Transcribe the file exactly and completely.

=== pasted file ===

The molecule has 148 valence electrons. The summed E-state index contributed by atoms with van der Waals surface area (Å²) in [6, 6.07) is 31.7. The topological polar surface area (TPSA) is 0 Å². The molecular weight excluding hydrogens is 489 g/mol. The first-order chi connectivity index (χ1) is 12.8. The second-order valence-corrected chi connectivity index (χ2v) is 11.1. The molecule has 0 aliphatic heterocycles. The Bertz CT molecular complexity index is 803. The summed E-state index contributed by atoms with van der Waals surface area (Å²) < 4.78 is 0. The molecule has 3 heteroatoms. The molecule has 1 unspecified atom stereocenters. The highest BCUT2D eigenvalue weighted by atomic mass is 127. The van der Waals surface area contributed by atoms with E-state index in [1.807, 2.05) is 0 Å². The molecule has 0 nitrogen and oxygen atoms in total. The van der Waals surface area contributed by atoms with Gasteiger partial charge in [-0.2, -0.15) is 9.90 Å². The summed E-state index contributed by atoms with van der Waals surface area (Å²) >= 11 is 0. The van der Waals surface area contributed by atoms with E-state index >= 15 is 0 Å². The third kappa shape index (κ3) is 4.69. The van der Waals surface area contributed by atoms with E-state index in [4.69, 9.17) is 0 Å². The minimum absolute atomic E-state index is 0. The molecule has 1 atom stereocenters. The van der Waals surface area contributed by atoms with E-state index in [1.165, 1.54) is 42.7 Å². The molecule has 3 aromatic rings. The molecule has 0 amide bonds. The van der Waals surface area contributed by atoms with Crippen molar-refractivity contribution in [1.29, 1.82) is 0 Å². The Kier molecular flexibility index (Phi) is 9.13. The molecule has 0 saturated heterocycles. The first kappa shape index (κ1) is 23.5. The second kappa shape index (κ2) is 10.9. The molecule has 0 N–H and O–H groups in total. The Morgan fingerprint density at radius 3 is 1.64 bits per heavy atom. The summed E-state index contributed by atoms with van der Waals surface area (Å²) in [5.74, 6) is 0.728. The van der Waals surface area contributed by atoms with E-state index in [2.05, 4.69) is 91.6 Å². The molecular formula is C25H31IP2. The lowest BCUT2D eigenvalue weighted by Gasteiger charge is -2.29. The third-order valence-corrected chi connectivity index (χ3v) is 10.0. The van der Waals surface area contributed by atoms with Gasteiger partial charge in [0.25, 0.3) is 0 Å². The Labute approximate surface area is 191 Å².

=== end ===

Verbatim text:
The molecule has 148 valence electrons. The summed E-state index contributed by atoms with van der Waals surface area (Å²) in [6, 6.07) is 31.7. The topological polar surface area (TPSA) is 0 Å². The molecular weight excluding hydrogens is 489 g/mol. The first-order chi connectivity index (χ1) is 12.8. The second-order valence-corrected chi connectivity index (χ2v) is 11.1. The molecule has 0 aliphatic heterocycles. The Bertz CT molecular complexity index is 803. The summed E-state index contributed by atoms with van der Waals surface area (Å²) < 4.78 is 0. The molecule has 3 heteroatoms. The molecule has 1 unspecified atom stereocenters. The highest BCUT2D eigenvalue weighted by atomic mass is 127. The van der Waals surface area contributed by atoms with E-state index in [1.807, 2.05) is 0 Å². The molecule has 0 nitrogen and oxygen atoms in total. The van der Waals surface area contributed by atoms with Gasteiger partial charge in [-0.2, -0.15) is 9.90 Å². The summed E-state index contributed by atoms with van der Waals surface area (Å²) >= 11 is 0. The van der Waals surface area contributed by atoms with E-state index >= 15 is 0 Å². The third kappa shape index (κ3) is 4.69. The van der Waals surface area contributed by atoms with E-state index in [4.69, 9.17) is 0 Å². The minimum absolute atomic E-state index is 0. The molecule has 1 atom stereocenters. The van der Waals surface area contributed by atoms with E-state index in [1.165, 1.54) is 42.7 Å². The molecule has 3 aromatic rings. The molecule has 0 amide bonds. The van der Waals surface area contributed by atoms with Crippen molar-refractivity contribution in [1.29, 1.82) is 0 Å². The Kier molecular flexibility index (Phi) is 9.13. The molecule has 0 saturated heterocycles. The first kappa shape index (κ1) is 23.5. The second kappa shape index (κ2) is 10.9. The molecule has 0 N–H and O–H groups in total. The Morgan fingerprint density at radius 3 is 1.64 bits per heavy atom. The summed E-state index contributed by atoms with van der Waals surface area (Å²) in [5.74, 6) is 0.728. The van der Waals surface area contributed by atoms with E-state index in [2.05, 4.69) is 91.6 Å². The molecular formula is C25H31IP2. The lowest BCUT2D eigenvalue weighted by Gasteiger charge is -2.29. The third-order valence-corrected chi connectivity index (χ3v) is 10.0. The van der Waals surface area contributed by atoms with Gasteiger partial charge in [0.25, 0.3) is 0 Å². The Labute approximate surface area is 191 Å².